Colloquium announcement

Faculty of Engineering Technology

Department Design, Production and Management
Master programme Industrial Design Engineering

As part of his / her masterassignment

Marijn Ambrosius

will hold a speech entitled:

Designing a prediction model for short-term airline ticket demand

Date04-10-2017
Time14:00
RoomVRlab

Summary

There is a growing cost price pressure within the airline industry while the market is growing. Airfares have decreased by almost 40% over the last two decades. In the meantime, demand is rising even faster, as the passenger volume has doubled. For low-cost carriers, price discrimination is the way to go to increase market share. As a result, profit margins from ticket sales are under pressure and accurate forecasts become increasingly important to estimate low level product demand changes and adjust prices subsequently.

Accurate forecasts are crucial for revenue management. Poor demand estimates lead to incorrect pricing decisions and sub-optimal product market fit, resulting in financial losses. Airlines are organized react to market demand changes as fast and accurate as possible. As they react (to a demand change that already has taken place), there is an opportunity window between the moment the demand changes and the moment the ticket fare is adjusted.

To solve this problem, this study takes a product design approach to develop and propose a forecasting methodology to anticipate on changing ticket demand. Demand is the result of various design factors of a product, which can be both endogenous or exogenous. Examples of factors that design the product are the ticket fare, number of days booked before departure, departure day of week, but also competitor fare. After identification of the set of product design factors, their relation to demand was calculated. Next, the prediction model was designed and trained on the granular level of weekly ticket sales prediction for individual flights. Finally, by controlling ticket fares the predicted demand can be fit to the inventory available.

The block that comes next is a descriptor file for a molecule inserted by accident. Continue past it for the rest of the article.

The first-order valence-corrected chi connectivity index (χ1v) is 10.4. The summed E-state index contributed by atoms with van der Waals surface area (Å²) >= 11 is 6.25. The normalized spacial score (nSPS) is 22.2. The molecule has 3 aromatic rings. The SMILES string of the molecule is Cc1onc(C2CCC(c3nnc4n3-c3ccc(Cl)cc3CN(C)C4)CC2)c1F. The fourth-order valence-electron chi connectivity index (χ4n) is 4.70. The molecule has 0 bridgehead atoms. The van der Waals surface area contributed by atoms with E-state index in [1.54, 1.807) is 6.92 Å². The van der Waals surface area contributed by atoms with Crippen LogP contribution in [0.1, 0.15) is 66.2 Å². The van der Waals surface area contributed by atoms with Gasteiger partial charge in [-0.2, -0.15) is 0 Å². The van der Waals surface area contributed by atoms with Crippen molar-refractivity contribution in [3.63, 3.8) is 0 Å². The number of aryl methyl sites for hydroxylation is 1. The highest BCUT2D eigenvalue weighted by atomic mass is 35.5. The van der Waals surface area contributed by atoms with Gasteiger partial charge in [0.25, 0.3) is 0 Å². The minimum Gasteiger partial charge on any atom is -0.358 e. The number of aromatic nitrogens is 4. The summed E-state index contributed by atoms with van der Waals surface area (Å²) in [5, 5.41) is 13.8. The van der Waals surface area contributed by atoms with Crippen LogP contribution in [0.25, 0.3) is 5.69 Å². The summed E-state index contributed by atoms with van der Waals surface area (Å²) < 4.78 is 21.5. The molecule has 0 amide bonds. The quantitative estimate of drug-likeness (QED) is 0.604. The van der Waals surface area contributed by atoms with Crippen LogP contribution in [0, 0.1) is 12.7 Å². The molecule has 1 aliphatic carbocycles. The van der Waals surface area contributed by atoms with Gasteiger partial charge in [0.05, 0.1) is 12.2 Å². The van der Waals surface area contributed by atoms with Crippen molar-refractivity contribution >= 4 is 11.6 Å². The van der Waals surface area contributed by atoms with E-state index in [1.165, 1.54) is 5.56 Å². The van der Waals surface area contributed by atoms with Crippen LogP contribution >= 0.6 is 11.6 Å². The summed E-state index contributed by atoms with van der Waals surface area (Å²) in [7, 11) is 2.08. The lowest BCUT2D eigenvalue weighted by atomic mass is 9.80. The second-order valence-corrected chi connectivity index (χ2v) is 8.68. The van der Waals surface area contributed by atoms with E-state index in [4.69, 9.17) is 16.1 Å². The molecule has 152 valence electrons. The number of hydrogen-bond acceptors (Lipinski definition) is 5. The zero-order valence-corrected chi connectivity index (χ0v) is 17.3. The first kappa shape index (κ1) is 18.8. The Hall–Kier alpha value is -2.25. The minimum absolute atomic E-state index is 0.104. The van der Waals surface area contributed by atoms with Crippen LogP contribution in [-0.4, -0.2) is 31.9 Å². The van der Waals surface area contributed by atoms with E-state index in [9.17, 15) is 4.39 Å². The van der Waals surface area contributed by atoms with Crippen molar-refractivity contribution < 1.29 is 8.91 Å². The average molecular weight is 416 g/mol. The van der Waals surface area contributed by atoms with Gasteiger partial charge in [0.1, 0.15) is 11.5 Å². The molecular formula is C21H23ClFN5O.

The proposed prediction design, variables, and model led to a forecasting accuracy improvement of 10%. By applying the model, airlines can gain new insights in the flight specific product design factor configurations that affect their product demand, subsequently predict future demand given current and future design factor values, and ultimately are able to control product sales by fitting demand to supply.